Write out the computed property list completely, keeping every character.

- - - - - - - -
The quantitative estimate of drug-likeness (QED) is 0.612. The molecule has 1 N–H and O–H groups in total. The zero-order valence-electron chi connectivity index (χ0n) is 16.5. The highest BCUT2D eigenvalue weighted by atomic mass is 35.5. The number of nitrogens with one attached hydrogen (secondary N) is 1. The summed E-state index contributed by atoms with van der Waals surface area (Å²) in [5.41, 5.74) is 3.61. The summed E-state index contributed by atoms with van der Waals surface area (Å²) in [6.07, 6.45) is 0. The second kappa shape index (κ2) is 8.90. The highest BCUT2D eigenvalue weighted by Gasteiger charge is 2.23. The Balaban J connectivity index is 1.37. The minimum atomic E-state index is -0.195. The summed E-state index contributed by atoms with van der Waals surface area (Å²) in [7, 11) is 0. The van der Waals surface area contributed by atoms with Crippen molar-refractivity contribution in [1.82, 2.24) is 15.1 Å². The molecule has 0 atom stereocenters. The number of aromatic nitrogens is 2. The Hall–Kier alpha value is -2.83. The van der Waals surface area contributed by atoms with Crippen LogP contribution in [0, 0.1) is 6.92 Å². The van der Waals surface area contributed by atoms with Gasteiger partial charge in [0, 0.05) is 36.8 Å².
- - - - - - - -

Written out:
The quantitative estimate of drug-likeness (QED) is 0.612. The molecule has 1 N–H and O–H groups in total. The zero-order valence-electron chi connectivity index (χ0n) is 16.5. The highest BCUT2D eigenvalue weighted by atomic mass is 35.5. The number of nitrogens with one attached hydrogen (secondary N) is 1. The summed E-state index contributed by atoms with van der Waals surface area (Å²) in [5.41, 5.74) is 3.61. The summed E-state index contributed by atoms with van der Waals surface area (Å²) in [6.07, 6.45) is 0. The second kappa shape index (κ2) is 8.90. The highest BCUT2D eigenvalue weighted by Gasteiger charge is 2.23. The Balaban J connectivity index is 1.37. The minimum atomic E-state index is -0.195. The summed E-state index contributed by atoms with van der Waals surface area (Å²) in [7, 11) is 0. The van der Waals surface area contributed by atoms with Crippen molar-refractivity contribution in [1.82, 2.24) is 15.1 Å². The molecule has 0 atom stereocenters. The number of aromatic nitrogens is 2. The Hall–Kier alpha value is -2.83. The van der Waals surface area contributed by atoms with Crippen LogP contribution in [0, 0.1) is 6.92 Å². The van der Waals surface area contributed by atoms with Gasteiger partial charge in [0, 0.05) is 36.8 Å².